at my corpo-rave tonight and Stefan Brand, who owns pretty well every key patent in digi-cash and micropayments, comes up to me (being introduced by my friend Tracey who puts together the Freedom site), and I’m stuttering, “uh, yeah, hey… I’ve been following crypto shit for ages and wow – you did all the work on stuff we still haven’t figured out how to get working. cool – nice to meet you!” I’ve had dinner and/or drinks with stars of stage, screen, and recording studio… But writer-biz-producer-web-boy was awed by a total geek star.
about most of the books on this list when I came across it last night. I was trying to look up Paddle to the Sea. Which, incidentally, would be a perfect little website.
even venturing into this fray, but my thoughts following the latest re: winerlog and editthispage (aka Dave Winer) donnybrook go along two lines. First, just like you can’t be “partly” a virgin, you’re either a blank, common-carrier style host or you’re not. No one, not Conexion, Mr Winer, or anyone else, can have it both ways. Second, Mr Winer seems to think this is new, unexplored territory. It’s not. Places like The Well, Café Utne and Caucus have been dealing with these issues for years. Norms have been developed. And that’s not to mention the norms and standards that surround the ISP industry. I don’t see how hosting through a webapp like Manila is any different than the issues raised in these far more mature communities.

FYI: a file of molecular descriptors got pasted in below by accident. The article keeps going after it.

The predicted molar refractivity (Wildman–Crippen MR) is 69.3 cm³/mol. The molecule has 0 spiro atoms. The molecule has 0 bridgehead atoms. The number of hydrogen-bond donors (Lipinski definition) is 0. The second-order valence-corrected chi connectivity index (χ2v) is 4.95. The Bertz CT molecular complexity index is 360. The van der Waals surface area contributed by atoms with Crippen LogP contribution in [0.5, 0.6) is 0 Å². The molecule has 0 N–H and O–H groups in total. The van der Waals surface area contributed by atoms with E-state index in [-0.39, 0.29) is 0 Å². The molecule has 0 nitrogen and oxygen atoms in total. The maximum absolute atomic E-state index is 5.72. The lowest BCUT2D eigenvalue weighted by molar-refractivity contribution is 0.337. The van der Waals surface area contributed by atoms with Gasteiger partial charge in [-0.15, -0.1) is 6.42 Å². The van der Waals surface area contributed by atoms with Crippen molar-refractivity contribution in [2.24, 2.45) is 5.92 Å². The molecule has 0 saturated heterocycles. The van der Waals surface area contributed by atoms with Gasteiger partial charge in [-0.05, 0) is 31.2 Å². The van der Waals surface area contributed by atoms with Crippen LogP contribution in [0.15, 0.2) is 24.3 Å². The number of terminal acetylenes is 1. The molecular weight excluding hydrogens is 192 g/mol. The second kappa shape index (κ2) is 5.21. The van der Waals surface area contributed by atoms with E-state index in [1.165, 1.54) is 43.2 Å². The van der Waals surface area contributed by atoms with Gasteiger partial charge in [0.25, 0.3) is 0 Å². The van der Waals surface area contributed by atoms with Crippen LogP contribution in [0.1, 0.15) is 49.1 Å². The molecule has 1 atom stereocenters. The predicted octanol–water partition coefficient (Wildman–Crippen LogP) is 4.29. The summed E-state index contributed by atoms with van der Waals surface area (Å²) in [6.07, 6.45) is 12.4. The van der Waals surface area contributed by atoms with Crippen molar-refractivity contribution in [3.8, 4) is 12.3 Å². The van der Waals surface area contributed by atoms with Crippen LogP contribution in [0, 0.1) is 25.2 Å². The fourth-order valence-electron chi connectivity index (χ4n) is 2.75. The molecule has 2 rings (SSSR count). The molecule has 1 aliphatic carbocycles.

news about people’s online behaviour today. Wired News reports that people focus much more on text than graphics at online news sites.
It raises a lot of questions – but the preliminary one is “which online news sites really use lots of graphics?” I can only think of the single little photo (usually about 200×200 or so) that most sites put up. And an image like that doesn’t provide the detail that a well-printed newspaper photo has.
It also brings to mind McLuhan – is the web a hot or cool medium? TV was cool and movies were hot – it’s all about resolution and the infinitely higher resolution of film as opposed to NTSC-standard pixels. The imagination is even higher res, so radio was/is hot, not cool like TV. I tend to think the web has elements of both, and that’s what this study might point to.